Chris Kluwe: Kick Ass
By Cyd Zeigler
Kluwe’s voracious appetite for reading was also instrumental. He displays an old-fashioned ability to quote Voltaire or Ralph Waldo Emerson and reads so much sci-fi and fantasy that he jokes that Barnes & Noble can’t keep up. On his active Twitter account, he’ll solicit suggestions for his book list. A recent post reads, “This Vonnegut guy, I like the cut of his jib.” A few hours later, he’d already updated it: “Damn. Slaughterhouse 5 makes me want to simultaneously punch and hug the entire human race. The same stupid cycle over and over.”
It’s easy to trace Kluwe, the outspoken gay rights advocate, through his childhood obsessions with gaming and sci-fi. The thrust and parry of video-game discussion boards, he says, helped to hone his debating skills; his love of books expanded his vocabulary. At the same time, his immersion into the worlds of Terry Pratchett and Iain M. Banks -- two of his favorite writers -- has merely served to accentuate the flaws and injustices of the real world.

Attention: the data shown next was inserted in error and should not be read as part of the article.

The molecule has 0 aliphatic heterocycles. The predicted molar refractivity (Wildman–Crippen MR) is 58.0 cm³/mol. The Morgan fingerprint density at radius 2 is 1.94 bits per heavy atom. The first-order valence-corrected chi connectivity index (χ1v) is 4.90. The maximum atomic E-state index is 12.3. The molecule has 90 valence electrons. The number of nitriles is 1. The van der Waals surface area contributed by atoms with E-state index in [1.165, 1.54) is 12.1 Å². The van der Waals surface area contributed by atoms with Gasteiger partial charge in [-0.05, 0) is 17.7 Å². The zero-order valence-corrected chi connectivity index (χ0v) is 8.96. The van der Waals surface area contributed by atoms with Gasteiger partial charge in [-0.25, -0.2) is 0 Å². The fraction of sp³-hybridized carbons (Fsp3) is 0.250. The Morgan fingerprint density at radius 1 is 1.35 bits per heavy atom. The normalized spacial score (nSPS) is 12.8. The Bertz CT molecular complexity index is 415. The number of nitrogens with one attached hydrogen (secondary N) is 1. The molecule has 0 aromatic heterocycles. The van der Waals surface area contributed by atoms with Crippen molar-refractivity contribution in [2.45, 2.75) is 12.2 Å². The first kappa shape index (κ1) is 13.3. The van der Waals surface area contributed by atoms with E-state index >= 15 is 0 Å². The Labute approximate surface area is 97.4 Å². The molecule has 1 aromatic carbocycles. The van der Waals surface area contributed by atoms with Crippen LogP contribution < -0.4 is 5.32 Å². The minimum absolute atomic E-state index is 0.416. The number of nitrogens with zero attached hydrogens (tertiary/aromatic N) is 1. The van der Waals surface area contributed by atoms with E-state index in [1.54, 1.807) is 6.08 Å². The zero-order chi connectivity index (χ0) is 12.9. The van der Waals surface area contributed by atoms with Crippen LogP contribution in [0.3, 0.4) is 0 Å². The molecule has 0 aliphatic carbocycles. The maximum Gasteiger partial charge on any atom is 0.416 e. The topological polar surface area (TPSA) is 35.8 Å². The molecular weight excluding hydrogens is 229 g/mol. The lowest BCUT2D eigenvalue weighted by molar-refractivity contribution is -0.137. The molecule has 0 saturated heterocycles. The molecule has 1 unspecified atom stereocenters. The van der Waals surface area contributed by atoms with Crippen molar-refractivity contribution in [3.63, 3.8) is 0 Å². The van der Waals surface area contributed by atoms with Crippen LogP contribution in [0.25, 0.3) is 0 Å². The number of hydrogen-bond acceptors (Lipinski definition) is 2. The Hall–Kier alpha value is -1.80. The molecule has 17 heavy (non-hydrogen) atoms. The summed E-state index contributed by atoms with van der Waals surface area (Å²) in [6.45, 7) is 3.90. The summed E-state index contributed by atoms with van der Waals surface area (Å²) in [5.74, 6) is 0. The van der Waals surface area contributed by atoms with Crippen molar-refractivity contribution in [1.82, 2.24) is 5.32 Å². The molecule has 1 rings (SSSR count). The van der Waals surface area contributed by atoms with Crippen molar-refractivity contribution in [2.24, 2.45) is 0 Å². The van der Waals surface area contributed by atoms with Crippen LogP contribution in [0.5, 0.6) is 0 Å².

“It’s definitely influenced the way I think,” he admits. “You look at all the sci-fi utopias, and, pretty much in every single one, the basic underlying philosophy is that people treat each other the way they want to be treated and there’s freedom to be who you are. What brings these utopias crashing down is the fact that one group tries to take control of another, and I think that’s very applicable to any sort of human or civil rights campaign.”
It’s no surprise that Kluwe is an avid fan of the role-playing game World of Warcraft (his avatar is a troll called Loate), so much so that his Twitter handle is @ChrisWarcraft. Among the things he loves most about such games are the parallels they offer to our culture’s battle over freedom. In World of Warcraft, he becomes a champion against evil oppressive forces. Losing isn’t an option.
While World of Warcraft forums don’t allow much space for dissecting Whitman’s Leaves of Grass, Kluwe carved a space for himself by learning how to push the right buttons to get into other gamers’ heads. “I’ve found one of the most devastating ways to get a point across was to mix factual information with clever insults,” he says. “I’ve had a lot of training on how to get people riled up.”
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